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Source: Studies in Comparative Religion, Vol. 3, No. 3 (Summer, 1969) © World Wisdom, Inc.



I would like to call for some reservation concerning the astrological symbolism discussed in your recent article on the Symbolism of the Fish, by René Guénon, where the signs of Cancer and Capricorn were said to mark the extreme positions of the Sun's ascendent and descendent motion in the ecliptic. Cosmic symbolism is the last field in which one's data should be suspected of getting out of date, but unfortunately this is the exception which proves the rule. Owing to the precession of the equinoxes, the Sun at the end of each year always falls slightly short of the position it had reached the year before, and in the course of the past two thousand years, these small successive differences have added up almost to the extent of a whole zodiacal sign. In terms of observable facts, this means that on the 21st March at the present era, the Sun is actually just past the beginning of the sign of Pisces, and not at the beginning of the sign of Aries as it once was.

Consequently, whatever is referred to a sign in the (traditional) Zodiac must now be referred to the sign immediately before it in order, but if this is done in the present instance, none of the related considerations will still apply, as the signs of Gemini and Sagittarius call for quite different relationships. Now that the inherent meaning of each sign has been completely divulsed from its positional meaning in relation to the ecliptic, much traditional symbolism in this field must have only an historical interest. Modern astrology has sought to evade this issue by saying that the sign which the Sun is entering on 21st March is by definition the sign of Aries, no matter what it actually is, so that all the other signs exchange names accordingly. But anyone used to observing the unmistakable qualities of the real signs in the sky, however, will hardly be able to avoid the impression that modern astrology consists only in the manipulation of symbolic abstractions which attach to no concrete reality. The task of recasting the meanings of the Zodiac so as to accord with present-day cosmic conditions would call for a degree of wisdom and science far beyond anything possessed by Guénon himself, and is probably beyond the reach of Twentieth-Century mankind altogether.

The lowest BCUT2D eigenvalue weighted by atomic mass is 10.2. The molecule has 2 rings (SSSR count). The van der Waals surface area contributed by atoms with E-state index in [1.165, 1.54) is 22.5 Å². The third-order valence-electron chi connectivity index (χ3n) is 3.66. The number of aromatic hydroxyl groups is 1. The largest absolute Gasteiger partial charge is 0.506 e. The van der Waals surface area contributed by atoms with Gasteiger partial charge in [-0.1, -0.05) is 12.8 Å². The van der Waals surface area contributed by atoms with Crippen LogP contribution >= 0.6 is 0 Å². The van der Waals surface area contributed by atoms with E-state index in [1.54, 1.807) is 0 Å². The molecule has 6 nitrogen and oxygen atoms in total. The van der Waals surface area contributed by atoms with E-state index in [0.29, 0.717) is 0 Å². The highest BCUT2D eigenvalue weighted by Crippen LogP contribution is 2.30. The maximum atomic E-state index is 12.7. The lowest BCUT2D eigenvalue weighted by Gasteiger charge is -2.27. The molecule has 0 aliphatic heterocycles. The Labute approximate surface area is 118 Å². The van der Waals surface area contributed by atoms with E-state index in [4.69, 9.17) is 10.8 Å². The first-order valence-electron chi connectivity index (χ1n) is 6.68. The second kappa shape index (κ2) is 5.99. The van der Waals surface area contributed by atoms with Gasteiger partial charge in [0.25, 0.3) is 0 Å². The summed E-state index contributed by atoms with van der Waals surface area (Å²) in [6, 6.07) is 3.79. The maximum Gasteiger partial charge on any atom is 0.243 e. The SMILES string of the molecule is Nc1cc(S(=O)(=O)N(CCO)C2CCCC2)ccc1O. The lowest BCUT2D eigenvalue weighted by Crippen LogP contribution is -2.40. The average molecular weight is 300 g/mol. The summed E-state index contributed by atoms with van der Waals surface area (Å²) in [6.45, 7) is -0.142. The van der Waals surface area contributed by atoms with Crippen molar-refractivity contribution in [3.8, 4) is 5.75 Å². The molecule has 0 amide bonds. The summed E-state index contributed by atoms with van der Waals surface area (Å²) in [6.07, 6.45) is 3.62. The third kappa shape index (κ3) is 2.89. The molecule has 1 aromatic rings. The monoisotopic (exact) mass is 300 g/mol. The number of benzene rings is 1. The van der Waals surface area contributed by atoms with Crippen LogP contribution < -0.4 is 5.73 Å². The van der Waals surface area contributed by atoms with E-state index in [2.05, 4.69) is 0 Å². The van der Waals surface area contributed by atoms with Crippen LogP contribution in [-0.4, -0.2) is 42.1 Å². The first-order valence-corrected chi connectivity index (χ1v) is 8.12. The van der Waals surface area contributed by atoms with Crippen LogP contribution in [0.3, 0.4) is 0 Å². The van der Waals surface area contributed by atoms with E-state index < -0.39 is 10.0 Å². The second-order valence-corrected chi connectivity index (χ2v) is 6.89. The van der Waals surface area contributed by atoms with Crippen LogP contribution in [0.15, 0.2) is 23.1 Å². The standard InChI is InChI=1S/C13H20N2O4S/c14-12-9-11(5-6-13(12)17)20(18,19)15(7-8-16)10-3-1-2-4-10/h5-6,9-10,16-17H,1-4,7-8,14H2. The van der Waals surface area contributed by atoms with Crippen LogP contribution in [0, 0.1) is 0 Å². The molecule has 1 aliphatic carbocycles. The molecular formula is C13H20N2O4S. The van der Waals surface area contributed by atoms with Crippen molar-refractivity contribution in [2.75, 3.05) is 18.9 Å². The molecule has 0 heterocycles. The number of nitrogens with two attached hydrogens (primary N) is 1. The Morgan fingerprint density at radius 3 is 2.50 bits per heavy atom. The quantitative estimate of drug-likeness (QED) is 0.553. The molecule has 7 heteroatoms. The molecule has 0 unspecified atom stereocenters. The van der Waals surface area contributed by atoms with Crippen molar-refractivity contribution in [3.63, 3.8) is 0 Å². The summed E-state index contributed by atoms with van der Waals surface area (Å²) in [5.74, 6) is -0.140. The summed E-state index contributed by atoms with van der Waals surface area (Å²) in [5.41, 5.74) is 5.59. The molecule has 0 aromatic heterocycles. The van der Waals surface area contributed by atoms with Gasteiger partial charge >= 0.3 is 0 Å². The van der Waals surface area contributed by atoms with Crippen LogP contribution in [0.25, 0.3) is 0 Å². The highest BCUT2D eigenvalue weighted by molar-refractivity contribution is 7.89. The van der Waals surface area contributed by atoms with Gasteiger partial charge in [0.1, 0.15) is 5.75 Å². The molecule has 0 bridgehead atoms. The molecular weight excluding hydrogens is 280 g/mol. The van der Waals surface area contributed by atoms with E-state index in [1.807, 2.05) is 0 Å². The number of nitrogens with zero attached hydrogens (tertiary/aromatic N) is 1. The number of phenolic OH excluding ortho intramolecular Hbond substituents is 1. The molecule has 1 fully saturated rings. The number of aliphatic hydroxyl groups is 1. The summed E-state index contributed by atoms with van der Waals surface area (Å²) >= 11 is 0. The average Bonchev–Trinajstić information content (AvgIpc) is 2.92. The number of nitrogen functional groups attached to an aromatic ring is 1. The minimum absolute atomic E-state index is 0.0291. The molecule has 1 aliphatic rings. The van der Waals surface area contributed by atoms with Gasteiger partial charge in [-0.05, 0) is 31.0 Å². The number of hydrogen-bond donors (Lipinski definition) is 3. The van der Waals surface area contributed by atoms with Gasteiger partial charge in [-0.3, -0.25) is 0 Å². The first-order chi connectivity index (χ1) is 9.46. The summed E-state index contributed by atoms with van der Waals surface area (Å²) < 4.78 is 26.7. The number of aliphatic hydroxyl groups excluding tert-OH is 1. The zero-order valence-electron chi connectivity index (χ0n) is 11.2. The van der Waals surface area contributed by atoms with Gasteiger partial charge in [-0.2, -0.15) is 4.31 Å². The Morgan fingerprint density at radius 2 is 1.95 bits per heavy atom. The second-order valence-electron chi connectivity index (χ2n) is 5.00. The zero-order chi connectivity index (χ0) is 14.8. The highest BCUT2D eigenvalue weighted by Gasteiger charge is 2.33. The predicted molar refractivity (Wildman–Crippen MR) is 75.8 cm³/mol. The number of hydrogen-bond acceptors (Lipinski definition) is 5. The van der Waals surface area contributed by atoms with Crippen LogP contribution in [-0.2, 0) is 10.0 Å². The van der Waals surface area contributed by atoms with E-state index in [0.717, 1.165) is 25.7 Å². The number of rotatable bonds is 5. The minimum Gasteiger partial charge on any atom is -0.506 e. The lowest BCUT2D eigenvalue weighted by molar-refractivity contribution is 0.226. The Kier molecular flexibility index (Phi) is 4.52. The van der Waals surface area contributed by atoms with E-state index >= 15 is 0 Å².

At the present date, the Sun is rather more than half way through the sign of Taurus, and I will leave it to the reader to see if this news will serve to prevent an astrologer from awarding a "Gemini" horoscope to anyone born in the first three weeks of this month!

Coventry, 8.6.69


It is to be hoped that this interesting letter will receive a reply, although the questions raised in it have been asked and answered more than once during the last two thousand years. Needless to say, Guenon himself was fully aware of the facts mentioned by Mr. Bolton—Editor.